Riverwoods Preservation Council

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Eastern Tiger Swallowtail
 Plants for Butterflies

 May - June, 2007


  Eastern Tiger Swallowtail

(photograph courtesy of Rich Famularo)


Approximately 150 species of butterflies can be found in Illinois. Unfortunately, they are declining in numbers, mainly due to the loss of wetlands and prairies. Planting butterfly gardens will help support their populations and, as a bonus, give us the pleasure of their beauty in our yards.

Plants for caterpillars
When planning a butterfly garden, we always think about the showy flowers that attract the butterflies. But remember that butterflies start out as caterpillars, the butterfly larvae. And caterpillars require specific (generally native) woody plants (trees or shrubs) to feed upon. You won’t get the butterflies if you don’t have the plants necessary for their larvae.
Here are some examples of woody plants needed for specific butterfly larvae. They are all native to the Riverwoods area. Many are very common here and can be easily found throughout the village.

Scientific Name Common Name Type of Plant Butterfly Larva
Amelanchier spp Serviceberry Large shrubs Striped Hairstreak
Amorpha canescens Leadplant Prairie plant / small shrub Dog Face
Asimina triloba Paw Paw Understory tree Zebra Swallowtail
Betula spp Birch Trees Compton Tortoiseshell, Mourning Cloak, Tiger Swallowtail
Celtis spp Hackberry Tree Hackberry Butterfly, Snout Butterfly, Question Mark, Mourning Cloak
Cornus spp Dogwood Shrubs Spring/Summer Azure
Crataegus spp Hawthorn Understory trees Hawthorn Striped Hairstreak
Prunus serotina Black Cherry Tree Tiger Swallowtail, Red-spotted Purple
Salix spp Willow Trees Striped Hairstreak, Acadian Hairstreak, Viceroy, Compton Tortoiseshell, Mourning Cloak, Red-spotted Purple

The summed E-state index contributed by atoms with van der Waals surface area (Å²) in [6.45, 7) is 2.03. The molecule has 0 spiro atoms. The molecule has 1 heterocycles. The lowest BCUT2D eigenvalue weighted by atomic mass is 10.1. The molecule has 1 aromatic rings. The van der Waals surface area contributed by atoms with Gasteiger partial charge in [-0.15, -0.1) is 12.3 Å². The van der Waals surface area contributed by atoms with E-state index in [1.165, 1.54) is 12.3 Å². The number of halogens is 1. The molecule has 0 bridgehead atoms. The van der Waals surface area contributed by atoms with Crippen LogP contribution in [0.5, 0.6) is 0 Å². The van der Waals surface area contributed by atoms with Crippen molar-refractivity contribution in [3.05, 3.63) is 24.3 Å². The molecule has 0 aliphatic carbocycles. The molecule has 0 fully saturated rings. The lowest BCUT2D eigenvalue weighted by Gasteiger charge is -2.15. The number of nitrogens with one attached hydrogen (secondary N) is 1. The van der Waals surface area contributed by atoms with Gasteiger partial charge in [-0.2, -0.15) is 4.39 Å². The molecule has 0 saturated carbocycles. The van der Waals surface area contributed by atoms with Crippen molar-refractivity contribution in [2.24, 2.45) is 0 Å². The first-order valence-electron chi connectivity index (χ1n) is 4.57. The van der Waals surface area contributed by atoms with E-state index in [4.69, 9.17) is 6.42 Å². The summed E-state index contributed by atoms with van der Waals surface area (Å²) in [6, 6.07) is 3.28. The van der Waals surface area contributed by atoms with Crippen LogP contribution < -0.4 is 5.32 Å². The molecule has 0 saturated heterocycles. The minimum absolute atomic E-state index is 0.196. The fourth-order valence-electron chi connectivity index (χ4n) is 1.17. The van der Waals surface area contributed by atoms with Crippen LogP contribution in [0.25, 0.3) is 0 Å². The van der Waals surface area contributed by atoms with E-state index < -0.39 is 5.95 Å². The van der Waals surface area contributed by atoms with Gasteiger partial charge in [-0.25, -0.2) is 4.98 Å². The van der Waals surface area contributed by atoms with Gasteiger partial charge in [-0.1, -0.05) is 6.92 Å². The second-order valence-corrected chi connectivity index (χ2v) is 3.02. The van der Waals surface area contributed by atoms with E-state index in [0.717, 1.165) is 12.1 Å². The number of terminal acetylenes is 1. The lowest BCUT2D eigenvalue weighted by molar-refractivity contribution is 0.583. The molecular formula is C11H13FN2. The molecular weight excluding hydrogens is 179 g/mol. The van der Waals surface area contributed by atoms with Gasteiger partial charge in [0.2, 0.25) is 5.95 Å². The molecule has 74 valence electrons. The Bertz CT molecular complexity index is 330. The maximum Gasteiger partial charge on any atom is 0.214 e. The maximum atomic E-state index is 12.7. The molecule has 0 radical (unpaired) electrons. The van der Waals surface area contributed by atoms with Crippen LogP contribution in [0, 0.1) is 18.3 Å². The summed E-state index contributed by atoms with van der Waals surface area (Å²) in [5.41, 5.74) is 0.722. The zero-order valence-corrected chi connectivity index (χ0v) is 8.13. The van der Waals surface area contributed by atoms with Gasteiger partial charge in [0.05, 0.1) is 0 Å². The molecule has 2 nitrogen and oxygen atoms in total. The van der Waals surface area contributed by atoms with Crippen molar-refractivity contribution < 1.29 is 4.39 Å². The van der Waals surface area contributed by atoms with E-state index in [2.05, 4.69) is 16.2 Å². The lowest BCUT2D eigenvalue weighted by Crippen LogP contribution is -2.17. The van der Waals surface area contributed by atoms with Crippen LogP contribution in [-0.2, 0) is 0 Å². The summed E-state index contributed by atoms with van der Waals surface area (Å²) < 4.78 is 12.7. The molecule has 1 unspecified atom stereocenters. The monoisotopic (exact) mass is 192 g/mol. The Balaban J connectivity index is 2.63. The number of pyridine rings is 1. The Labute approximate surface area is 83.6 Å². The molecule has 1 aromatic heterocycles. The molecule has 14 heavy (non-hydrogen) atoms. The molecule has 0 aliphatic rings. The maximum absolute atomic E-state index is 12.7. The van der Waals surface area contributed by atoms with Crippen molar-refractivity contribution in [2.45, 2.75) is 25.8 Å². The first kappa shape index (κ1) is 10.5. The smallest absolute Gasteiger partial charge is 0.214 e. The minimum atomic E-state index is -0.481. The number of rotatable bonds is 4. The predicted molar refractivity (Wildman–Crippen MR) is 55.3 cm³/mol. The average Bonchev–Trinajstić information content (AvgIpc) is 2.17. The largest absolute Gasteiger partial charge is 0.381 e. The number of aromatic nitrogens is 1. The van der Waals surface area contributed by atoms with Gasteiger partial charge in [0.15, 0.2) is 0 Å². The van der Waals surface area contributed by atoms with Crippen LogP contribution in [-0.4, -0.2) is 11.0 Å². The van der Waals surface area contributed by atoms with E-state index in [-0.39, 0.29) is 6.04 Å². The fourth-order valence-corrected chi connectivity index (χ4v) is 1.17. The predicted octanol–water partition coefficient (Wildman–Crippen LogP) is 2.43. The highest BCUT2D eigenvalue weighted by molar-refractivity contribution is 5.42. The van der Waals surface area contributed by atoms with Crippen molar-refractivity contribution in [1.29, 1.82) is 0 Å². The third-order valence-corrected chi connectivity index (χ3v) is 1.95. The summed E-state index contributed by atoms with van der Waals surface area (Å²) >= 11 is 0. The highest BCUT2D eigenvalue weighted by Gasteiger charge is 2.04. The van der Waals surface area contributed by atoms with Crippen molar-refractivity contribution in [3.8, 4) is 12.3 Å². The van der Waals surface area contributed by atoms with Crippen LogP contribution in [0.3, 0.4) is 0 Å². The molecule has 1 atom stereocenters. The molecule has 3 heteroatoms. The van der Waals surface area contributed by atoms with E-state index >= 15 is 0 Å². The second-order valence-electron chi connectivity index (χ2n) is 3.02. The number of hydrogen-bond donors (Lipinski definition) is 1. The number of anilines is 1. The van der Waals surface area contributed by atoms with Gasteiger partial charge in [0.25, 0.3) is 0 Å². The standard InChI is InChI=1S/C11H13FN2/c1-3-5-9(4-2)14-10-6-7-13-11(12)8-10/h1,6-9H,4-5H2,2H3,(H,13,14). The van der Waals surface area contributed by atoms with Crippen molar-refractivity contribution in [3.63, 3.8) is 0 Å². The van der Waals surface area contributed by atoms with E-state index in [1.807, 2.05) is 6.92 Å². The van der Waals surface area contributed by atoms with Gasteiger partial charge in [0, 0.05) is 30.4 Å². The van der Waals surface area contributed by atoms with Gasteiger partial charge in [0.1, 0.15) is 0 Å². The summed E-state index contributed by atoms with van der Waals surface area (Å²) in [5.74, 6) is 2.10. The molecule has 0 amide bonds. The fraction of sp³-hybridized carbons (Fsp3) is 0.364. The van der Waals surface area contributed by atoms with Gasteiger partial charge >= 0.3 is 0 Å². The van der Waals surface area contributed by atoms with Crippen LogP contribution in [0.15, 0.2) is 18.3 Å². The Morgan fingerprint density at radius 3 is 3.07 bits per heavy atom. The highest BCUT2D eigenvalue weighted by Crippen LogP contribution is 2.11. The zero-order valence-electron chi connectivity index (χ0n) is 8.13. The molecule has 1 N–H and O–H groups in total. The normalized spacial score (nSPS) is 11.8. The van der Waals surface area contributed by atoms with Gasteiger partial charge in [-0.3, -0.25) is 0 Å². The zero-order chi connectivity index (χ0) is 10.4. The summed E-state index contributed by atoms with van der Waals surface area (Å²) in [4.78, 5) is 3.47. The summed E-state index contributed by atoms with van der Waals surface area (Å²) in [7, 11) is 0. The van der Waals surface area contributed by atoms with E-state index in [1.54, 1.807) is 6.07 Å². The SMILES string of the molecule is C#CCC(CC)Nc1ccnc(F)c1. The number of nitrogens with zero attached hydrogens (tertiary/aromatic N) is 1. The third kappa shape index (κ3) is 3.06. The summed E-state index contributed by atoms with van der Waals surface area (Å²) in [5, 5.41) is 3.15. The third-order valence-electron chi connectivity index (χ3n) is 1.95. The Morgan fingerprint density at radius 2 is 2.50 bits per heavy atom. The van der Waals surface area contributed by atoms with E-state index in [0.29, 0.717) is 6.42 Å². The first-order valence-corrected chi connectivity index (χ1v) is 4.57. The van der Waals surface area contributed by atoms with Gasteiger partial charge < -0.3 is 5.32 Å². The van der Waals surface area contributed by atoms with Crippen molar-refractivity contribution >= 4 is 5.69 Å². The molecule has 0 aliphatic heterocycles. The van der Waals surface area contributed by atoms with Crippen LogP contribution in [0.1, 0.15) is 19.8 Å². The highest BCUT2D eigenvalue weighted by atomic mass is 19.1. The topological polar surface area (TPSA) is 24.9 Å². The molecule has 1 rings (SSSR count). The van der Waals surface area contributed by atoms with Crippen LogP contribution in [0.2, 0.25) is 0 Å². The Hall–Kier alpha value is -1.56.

Tilia americana Linden/Basswood Tree Question Mark

 

Plants for butterflies
Most flowering plants that attract butterflies require sun. Plant these at the woodland edge, in an open meadow, a prairie or in a sunny garden. The butterflies require sun, too. They warm their flight muscles in the sunlight and will rest on a warm stone or board when they aren’t feeding.

Aside from their beauty, butterflies are excellent pollinators and the larvae are an important part of the food chain. The larvae may munch away at some of your garden plants as well as their host trees, but consider that a good sign…not a problem.

Insecticides will harm the larvae and butterflies, along with whatever other insects you may target, so refrain from using insecticides in your butterfly garden, (if you feel you must use them at all).

Butterflies usually like flowers with a ‘landing pad’ like coneflowers, asters or the clustered flower heads of milkweed or phlox. In general, the butterflies are not as picky about their food as the caterpillars. Large masses of nectar-producing flowers will attract many different species. Here are some suggestions for native plants you can put in your garden, along the edge of the woods or in an open meadow.

Scientific Name Common Name Color Height Season Sunlight
Aruncus dioicus Goat's Beard White 3 - 5' June-July Pt Sh
Asclepias spp Milkweed Pink 1 - 5' July - Aug Sun, Pt Sun
Asclepias tuberosa Butterfly Weed Orange 1 - 2.5' June-Sept Sun
Aster novae-angliae New England Aster Violet-Purple 3 - 6' Aug - Oct Sun, Pt Sun
Echinacea spp Coneflowers White, Purple 2 - 4' June-Sept Sun, Pt Sun
Eupatorium perfoliatum Boneset White 2 - 4' July-Aug Sun
Eupatorium maculatum or purpureum Joe Pye Weed Lavender 2 - 5' Aug-Sept Sun (mac.), Pt Sh (purp.)
Liatris spp Blazing Star Rose/Purple 18 - 48" Aug-Oct Sun
Monarda fistulosa Beebalm / Bergamot Lavender 2 - 4' July - Sept Sun
Phlox spp Phlox Pink 2 - 4' July - Sept Sun
Rudbeckia hirta Black-eyed Susan Yellow 1 - 2' July Sun, Pt Sh
Solidago spp Goldenrod Yellow 2 - 7' Aug-Oct Sun, Pt Sh
Veronia Ironweed Magenta 3 - 6' Aug-Oct Pt Sun
© Riverwoods Preservation Council- - Page last updated: December 2009